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Mind & Matter

 

Tight Budget? Turn on the Projectors

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Vancouver 2010 opening ceremonies. Photo by Craig McCulloch.

 

How do you top the opening ceremonies of the 2008 Olympic Games in Beijing? You don’t. Instead, you conduct the ceremony on your terms—and rely heavily on technology.

After the unforgettable show in Beijing, which was marked by perfectly syncopated performances by countless participants, Vancouver demonstrated a simpler approach. One of the recent ceremony’s highlights was the transformation of the stadium into a bowl-shaped projection space, in which the floor and stands were used as backdrops to positive effect. The audience even wore white garments to simulate a reflective projection screen.

With an operating budget of only about 10 percent of Beijing’s expenditure, Vancouver ceremony planners chose to rely more on simulation than physical performance for their opening show. Using hundreds of expertly-coordinated projectors, light fixtures, and environmental effects, Vancouver ceremony organizers were able to transport stadium viewers into other contexts—including a whale run across the Pacific, a collection of wind-blown grassy fields, and frost-covered wastelands near the Polar ice cap.

This effective strategy points to a growing trend toward tighter integration of analog and digital “components” in spectacular shows on this scale. As a result, such events increasingly blur omnimax movies with circus acts, and video games with live sporting events.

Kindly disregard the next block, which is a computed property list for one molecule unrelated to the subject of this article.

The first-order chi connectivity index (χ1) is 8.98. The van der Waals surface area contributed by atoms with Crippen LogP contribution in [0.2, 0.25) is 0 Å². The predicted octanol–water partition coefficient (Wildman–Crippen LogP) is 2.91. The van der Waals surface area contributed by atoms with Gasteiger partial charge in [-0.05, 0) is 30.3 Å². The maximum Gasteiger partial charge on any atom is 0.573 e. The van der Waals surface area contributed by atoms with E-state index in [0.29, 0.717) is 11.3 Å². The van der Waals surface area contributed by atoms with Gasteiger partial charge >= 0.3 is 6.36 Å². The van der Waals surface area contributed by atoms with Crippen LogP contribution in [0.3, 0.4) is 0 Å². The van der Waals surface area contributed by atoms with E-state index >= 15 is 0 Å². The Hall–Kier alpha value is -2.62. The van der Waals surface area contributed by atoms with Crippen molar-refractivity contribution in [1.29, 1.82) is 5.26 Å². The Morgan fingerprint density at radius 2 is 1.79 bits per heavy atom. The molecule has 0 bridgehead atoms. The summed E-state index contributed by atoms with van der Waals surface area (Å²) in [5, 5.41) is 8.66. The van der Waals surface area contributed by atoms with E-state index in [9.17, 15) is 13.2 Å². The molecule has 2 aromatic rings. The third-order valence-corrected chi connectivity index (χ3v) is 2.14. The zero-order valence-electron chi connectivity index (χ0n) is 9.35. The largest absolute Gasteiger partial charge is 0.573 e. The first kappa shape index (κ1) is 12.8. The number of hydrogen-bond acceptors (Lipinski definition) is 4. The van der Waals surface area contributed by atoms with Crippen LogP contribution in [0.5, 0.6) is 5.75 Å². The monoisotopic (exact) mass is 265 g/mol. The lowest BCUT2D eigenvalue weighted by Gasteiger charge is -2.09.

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About the Blogger

Blaine Brownell

thumbnail image Minnesota-based architect and author Blaine Brownell, AIA, is a self-defined materials researcher and sustainable building adviser. His "Product of the Week" emails and three volumes of Transmaterial (2006, 2008, 2010) provide designers with a steady flow of inspiration—a 21st-century Grammar of Ornament. Blaine has practiced architecture in Japan and the U.S. and has been published in more than 40 design, business, and science publications. The recipient of a Fulbright fellowship for 2006–07, he researched contemporary Japanese material innovations at the Tokyo University of Science. He currently teaches architecture and co-directs the M.S. in Sustainable Design program at the University of Minnesota. His book Matter in the Floating World was published by Princeton Architectural Press in 2011.